and Remember the Essentials of Summer

Set rules. Have a discussion with your kids about any expectations or guidelines you have relating to alcohol consumption.

Understand and communicate. Open communication is a two-way street. Give your kids the chance to talk to you and listen to any questions or concerns they may present.

Monitor activities. It’s important to remain attentive for signs that may indicate your child is abusing alcohol. Do not host or allow teens to use alcohol or drugs in your home, it is against the law!

Make sure you stay involved. Show your kids that you’re concerned about their health and safety. In doing so, they’ll be more comfortable coming to you for advice. Encourage involvement of summer activities. Help them make a list of summer programs they want to take part in. Staying busy during the summer months will keep them out of trouble.

Reserve time for family. Cut out time each day for your kids. Do something that interests them or take a trip to enjoy some rest and relaxation together.


Paying The Price

Boating Under the influence (BUI) in Illinois will result is the following:

First Offense (without injury): Class A Misdemeanor, up to $2,600 fine and 364 days in jail

Second Offense (Or first offense with injury): Class 4 Felony, up to 3 years in prison and $25,000 fine

Incident where death occurs: Class 2 Felony, 3-14 years in prison and $25,000 fine

BUI when any passenger on board is under the age of 16: Minimum $500 fine and five days community service benefiting children

These fines are minimal compared to the ultimate cost of your life, or the life of someone else

Social Hosting Awareness For Summer Safety

Summertime events and alcohol go hand in hand in today’s world. Whether it be a beer and brat at a baseball game or barbeque, a margarita with friends after a day at the beach, a glass of wine at lunch, or mixed drinks at a Fourth of July party, alcohol is everywhere and that means the risk of minors accessing alcohol is even greater. While it is okay to serve alcohol at a party or social event, it is illegal to provide alcohol to anyone under the age of 21. If you are hosting a party or social gathering, know that you are responsible for your guests, especially minors when it comes to alcohol consumption.
Social Hosting: Illinois state law and ordinance applies to anyone regardless of relationship to the underage person.

This includes parents, guardians and other related or unrelated persons (often parties are thrown by another underage person).

The state law and ordinance provide for enforcement regardless of the place in which the gathering is held.

It includes, residences, private or public property (parks, forest preserves etc.) or in any conveyance. Conveyances include any motor vehicle, trailer, watercraft or container.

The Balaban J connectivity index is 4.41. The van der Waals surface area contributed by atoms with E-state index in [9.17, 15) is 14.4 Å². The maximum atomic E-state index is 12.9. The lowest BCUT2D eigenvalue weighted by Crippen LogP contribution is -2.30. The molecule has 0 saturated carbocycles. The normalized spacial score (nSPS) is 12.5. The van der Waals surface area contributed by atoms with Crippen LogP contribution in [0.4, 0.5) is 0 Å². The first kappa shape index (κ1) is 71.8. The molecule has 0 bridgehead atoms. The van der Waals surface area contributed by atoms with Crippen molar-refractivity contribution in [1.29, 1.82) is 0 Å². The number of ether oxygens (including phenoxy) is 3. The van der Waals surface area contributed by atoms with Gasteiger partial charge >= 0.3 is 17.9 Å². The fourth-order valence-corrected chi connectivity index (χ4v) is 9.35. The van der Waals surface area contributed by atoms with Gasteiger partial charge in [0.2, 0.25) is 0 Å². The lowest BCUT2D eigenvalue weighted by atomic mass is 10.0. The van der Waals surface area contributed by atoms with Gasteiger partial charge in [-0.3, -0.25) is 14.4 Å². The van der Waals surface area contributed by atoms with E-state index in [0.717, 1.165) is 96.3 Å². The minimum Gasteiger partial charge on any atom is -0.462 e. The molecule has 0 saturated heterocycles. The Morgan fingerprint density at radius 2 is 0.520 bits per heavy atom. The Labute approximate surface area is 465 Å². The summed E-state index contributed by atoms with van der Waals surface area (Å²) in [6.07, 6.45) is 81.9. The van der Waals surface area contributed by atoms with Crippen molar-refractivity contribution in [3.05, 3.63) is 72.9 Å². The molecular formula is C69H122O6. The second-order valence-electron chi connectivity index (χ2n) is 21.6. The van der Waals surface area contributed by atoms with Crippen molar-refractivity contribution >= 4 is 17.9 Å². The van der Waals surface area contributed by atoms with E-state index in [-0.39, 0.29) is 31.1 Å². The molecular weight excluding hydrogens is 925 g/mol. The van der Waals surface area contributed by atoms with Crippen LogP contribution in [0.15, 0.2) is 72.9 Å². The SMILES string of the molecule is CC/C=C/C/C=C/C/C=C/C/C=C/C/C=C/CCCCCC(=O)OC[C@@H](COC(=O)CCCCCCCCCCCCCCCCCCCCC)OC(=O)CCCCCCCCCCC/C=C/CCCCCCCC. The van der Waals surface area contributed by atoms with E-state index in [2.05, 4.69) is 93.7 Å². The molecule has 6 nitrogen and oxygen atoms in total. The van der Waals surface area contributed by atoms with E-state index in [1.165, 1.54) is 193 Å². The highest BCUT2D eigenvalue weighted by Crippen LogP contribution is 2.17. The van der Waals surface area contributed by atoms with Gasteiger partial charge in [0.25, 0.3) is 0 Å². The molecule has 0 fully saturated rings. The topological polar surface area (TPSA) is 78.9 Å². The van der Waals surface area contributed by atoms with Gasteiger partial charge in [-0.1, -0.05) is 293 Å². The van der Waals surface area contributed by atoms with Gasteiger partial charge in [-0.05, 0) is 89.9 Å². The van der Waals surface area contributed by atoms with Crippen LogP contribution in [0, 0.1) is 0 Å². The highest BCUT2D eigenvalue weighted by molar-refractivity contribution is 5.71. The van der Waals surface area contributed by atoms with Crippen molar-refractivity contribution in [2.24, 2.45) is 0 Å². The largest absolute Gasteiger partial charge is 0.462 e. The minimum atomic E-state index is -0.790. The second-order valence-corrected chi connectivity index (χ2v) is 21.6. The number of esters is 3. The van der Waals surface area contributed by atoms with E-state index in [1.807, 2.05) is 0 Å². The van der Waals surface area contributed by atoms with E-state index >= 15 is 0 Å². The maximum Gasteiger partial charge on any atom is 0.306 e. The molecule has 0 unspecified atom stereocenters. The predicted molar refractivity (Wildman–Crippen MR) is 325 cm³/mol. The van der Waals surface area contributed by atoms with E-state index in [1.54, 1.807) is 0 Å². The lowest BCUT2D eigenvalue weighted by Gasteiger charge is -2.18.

Social Hosting Immunity for Action Liquor Control Act 235 ILCS 5/6-16

A person shall not be in violation of this subsection (c) if (A) he or she requests assistance from the police department or other law enforcement agency to either (i) remove any person who refuses to abide by the person's performance of the duties imposed by this subsection (c) or (ii) terminate the activity because the person has been unable to prevent a person under the age of 21 years from consuming alcohol despite having taken all reasonable steps to do so and (B) this assistance is requested before any other person makes a formal complaint to the police department or other law enforcement agency about the activity.

State Law

Class A misdemeanor
Fine of not less than $500
Great bodily harm or death to any person, Class 4 felony

Local Ordinance
Fines up to $750.00 with minimum fines established

Annual Sticker Shock Campaign

To aid in preventing underage drinking and raise awareness of the Social Hosting Law, AAIM is proud to have partnered in the annual Jonathan Petit Sticker Shock Event which was hosted on June 19, 2020. This event was hosted at local Binny’s, and Caputo’s stores throughout DuPage County and other stores throughout Illinois where content was placed on the alcohol and within the stores to raise awareness of the dangers of providing alcohol to a minor. Eleven Illinois coalitions participated in this year’s event, making it the most successful year yet!

Due to COVID-19, this year’s event was run a bit differently. Instead of going into the store, teens called the store managers to speak to them about the importance of the event and the impact of preventing underage drinking. Stores that participated agreed set up a time for an adult volunteer to drop off materials to be posted throughout the store and the managers took pictures to spread the message on social media. COVID-19 has presented new challenges to our work with alcohol sales rising and thus, allowing alcohol to be more widely available to teens in the home. Our goal is to remind adults that preventing underage drinking is everyone’s responsibility.

According to the CDC, alcohol remains the most commonly abused drug among youth and is responsible for more than 4,300 deaths annually among underage youth.

For more information, you can visit

Copyright © 2020 AAIM, All rights reserved.